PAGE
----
This post is mirrored from it's original location on

In the last episode we built a code generator and a program representation so we now have all but that last bit we need to run our virtual machine.

Introducing the machine

So far we've built all the primary structures required to assemble our program, we have code, instructions and a stack. The last major thing we need to do before we can run our programs is the machine itself. Like Captain Planet we're going to assemble our constituent parts into a greater whole.

Here's our machine:

pub struct Machine<'a, T> {
  code: Code<T>,
  instruction_table: &'a InstructionTable<T>,
  ip: usize,
  operand_stack: Stack<T>

impl<'a, T> Machine<'a, T> {
  pub fn new(code: Code<T>, instruction_table: &'a InstructionTable<T>) -> Machine<'a, T> {
    Machine {
      code: code,
      instruction_table: instruction_table,
      ip: 0,
      operand_stack: Stack::new()

So when we create our machine we pass in our code and our instruction table. It sets the instruction pointer to zero (ie the first instruction in the code), creates an empty stack and returns our fancy new machine.

Before we can run any code we need to give it some handy helper methods for manipulating the operand stack and retrieving data from the data section. These are used by our instructions because if you remember they receive a mutable reference to the machine as their first argument.

impl<'a, T> Machine<'a, T> {

    pub fn operand_push(&mut self, value: T) {

    pub fn operand_pop(&mut self) -> T {

    pub fn get_data(&self, idx: usize) -> &T {
            .expect(&format!("Constant data is not present at index {}.", idx))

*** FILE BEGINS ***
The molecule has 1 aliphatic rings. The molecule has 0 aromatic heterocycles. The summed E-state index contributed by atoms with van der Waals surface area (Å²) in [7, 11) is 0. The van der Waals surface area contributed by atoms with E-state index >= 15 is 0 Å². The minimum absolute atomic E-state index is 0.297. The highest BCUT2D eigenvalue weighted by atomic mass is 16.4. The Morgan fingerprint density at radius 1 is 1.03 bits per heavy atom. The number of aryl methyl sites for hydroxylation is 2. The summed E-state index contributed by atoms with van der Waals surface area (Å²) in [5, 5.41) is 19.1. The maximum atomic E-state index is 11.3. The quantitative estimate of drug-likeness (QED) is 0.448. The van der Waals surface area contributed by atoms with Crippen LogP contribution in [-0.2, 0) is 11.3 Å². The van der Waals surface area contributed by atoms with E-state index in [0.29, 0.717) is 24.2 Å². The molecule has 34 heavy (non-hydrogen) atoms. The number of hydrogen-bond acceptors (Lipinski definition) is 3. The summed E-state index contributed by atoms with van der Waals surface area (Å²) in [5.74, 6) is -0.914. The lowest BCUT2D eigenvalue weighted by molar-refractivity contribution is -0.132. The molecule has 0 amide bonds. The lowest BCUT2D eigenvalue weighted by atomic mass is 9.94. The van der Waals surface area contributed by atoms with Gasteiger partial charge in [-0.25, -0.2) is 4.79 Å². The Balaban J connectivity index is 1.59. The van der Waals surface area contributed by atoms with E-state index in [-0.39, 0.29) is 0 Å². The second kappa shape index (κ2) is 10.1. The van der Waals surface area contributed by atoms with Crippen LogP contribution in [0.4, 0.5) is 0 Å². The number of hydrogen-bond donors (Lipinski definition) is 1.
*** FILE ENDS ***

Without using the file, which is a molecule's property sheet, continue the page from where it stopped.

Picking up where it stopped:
No we can finally go ahead and add our run method to the machine. It's a reasonable chunk of code so let's break it down a bit first into some basic ideas:

  • Keep looping until the instruction pointer (IP) is the same as the length of the program (ie we've run out of program).
  • Read the opcode from our program at IP.
  • Read the arity from our program at IP + 1.
  • From 0 to arity read argument indexes from the program and push them into an arguments vector.
  • Call the instruction with the arguments.
impl<'a, T> Machine<'a, T> {

    pub fn run(&mut self) {
        loop {
            if self.ip == self.code.code.len() {

            let op_code = self.next_code();
            let arity = self.next_code();

            let instr = self.instruction_table.by_op_code(op_code).expect(&format!(
                "Unable to find instruction with op code {}",

            let mut args: Vec<usize> = vec![];

            for _i in 0..arity {

            let fun =;
            fun(self, args.as_slice());

    fn next_code(&mut self) -> usize {
        let code = self.code.code[self.ip];
        self.ip = self.ip + 1;


Now we have enough infrastructure in place to run our first program!

We're going to make a really simple arithmetic machine because I can do that without making this blog post too long. We need two instructions; Push which takes data and pushes it to the stack and Add which pops two operands off the stack, adds them together and pushes the result back onto the stack:

fn push(machine: &mut Machine<isize>, args: &[usize]) {
    let arg = *machine.get_data(args[0]);

fn add(machine: &mut Machine<isize>, _args: &[usize]) {
    let rhs = machine.operand_pop();
    let lhs = machine.operand_pop();
    machine.operand_push(lhs + rhs);

fn instruction_table() -> InstructionTable<isize> {
    let mut it = InstructionTable::new();
    it.insert(Instruction::new(0, "push", 1, push));
    it.insert(Instruction::new(1, "add", 0, add));

Next we need our program, it's going to add 2 and 3 together:

fn build_program(it: &InstructionTable<isize>) -> Code<isize> {
    let mut builder = Builder::new(&it);
    builder.push("push", vec![2]);
    builder.push("push", vec![3]);
    builder.push("add", vec![]);

Now let's run it:

fn addition_example() {
    let it = instruction_table();
    let code = build_program(&it);
    let mut machine = Machine::new(code, &it);;
    let result = machine.operand_pop();
    assert_eq!(result, 5);

And that's it. We've run our very first program in our virtual machine. Of course it's not very useful without function calls, so we'll add them in the next episode.